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  9. John W. Cook (1988). Wittgenstein and Religious Belief. Philosophy 63 (246):427-452.
    I find myself in profound disagreement with Wittgenstein's philosophy of religion and hence in disagreement also with those philosophers who have undertaken to elaborate and defend Wittgenstein's position. My principal objection is to the idea that religion is a language-game and that because of the kind of language-game it is, religious believers are not to be thought of as necessarily harbouring beliefs about the world over and above their secular beliefs. I reject this position, not because I think that there (...)
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  10. John W. Cook (1988). Wittgenstein and Religious Belief: John W. Cook. Philosophy 63 (246):427-452.
    I find myself in profound disagreement with Wittgenstein's philosophy of religion and hence in disagreement also with those philosophers who have undertaken to elaborate and defend Wittgenstein's position. My principal objection is to the idea that religion is a language-game and that because of the kind of language-game it is, religious believers are not to be thought of as necessarily harbouring beliefs about the world over and above their secular beliefs. I reject this position, not because I think that there (...)
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  11. John W. Cook (1987). Kierkegaard and Wittgenstein. Religious Studies 23 (2):199 - 219.
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  12. John W. Cook (1987). Kierkegaard and Wittgenstein: JOHN W. COOK. Religious Studies 23 (2):199-219.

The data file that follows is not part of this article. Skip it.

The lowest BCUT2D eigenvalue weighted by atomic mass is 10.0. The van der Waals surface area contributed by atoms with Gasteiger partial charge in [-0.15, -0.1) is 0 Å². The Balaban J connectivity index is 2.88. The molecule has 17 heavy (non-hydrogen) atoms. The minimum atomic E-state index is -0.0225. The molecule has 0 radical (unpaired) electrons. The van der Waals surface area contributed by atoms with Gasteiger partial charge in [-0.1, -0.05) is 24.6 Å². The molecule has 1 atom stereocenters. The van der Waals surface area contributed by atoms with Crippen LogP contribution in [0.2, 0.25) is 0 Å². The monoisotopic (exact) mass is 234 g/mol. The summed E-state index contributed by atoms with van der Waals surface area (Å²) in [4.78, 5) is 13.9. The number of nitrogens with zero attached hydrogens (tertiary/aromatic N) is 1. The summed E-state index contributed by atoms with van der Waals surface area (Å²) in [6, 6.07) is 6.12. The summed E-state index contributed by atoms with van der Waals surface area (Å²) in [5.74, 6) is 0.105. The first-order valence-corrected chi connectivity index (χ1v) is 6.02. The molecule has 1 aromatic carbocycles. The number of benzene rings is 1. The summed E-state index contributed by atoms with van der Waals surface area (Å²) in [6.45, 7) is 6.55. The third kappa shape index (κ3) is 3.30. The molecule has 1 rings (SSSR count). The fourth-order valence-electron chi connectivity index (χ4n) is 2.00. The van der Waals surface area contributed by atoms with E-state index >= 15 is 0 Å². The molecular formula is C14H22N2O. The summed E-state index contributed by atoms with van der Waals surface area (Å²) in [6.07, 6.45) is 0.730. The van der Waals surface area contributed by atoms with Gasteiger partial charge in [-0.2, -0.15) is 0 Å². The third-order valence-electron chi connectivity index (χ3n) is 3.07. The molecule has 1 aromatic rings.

In recent years there has been a tendency in some quarters to see an affinity between the views of Kierkegaard and Wittgenstein on the subject of religious belief. It seems to me that this is a mistake, that Kierkegaard's views were fundamentally at odds with Wittgenstein's. That this fact is not generally recognized is, I suspect, owing to the obscurity of Kierkegaard's most fundamental assumptions. My aim here is to make those assumptions explicit and to show how they differ from (...)
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  13. John W. Cook (1985). Discussion:Hanfling on Moore. Philosophical Investigations 8 (4):287-294.
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  14. John W. Cook (1985). The Metaphysics of Wittgenstein's On Certainty. Philosophical Investigations 8 (2):81-119.
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  15. John W. Cook (1983). Magic, Witchcraft, and Science. Philosophical Investigations 6 (1):2-36.
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  16. John W. Cook (1982). The Illusion of Aberrant Speakers. Philosophical Investigations 5 (3):215-266.
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  17. John W. Cook (1981). Malcolm's Misunderstandings. Philosophical Investigations 4 (2):72-90.
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  18. John W. Cook (1981). Reply to Henry le Roy Finch. Philosophical Investigations 4 (3):78-81.
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  19. John W. Cook (1980). Notes on Wittgenstein's on Certainty. Philosophical Investigations 3 (4):15-37.
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  20. John W. Cook (1980). The Fate of Ordinary Language Philosophy. Philosophical Investigations 3 (2):1-72.
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  21. John W. Cook (1979). A Reappraisal of Leibniz's Views on Space, Time, and Motion. Philosophical Investigations 2 (2):22-63.
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  22. John W. Cook (1978). Whorf's Linguistic Relativism. Philosophical Investigations 1 (1):1-30.
  23. John W. Cook (1972). Solipsism and Language. In Alice Ambrose & Morris Lazerowitz (eds.), Ludwig Wittgenstein: Philosophy and Language. George Allen and Unwin (London), Humanities Press (New York)
     
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  24. John W. Cook (1968). Hume's Scepticism with Regard to the Senses. American Philosophical Quarterly 5 (1):1 - 17.
  25. John W. Cook (1965). Wittgenstein on Privacy. Philosophical Review 74 (3):281-314.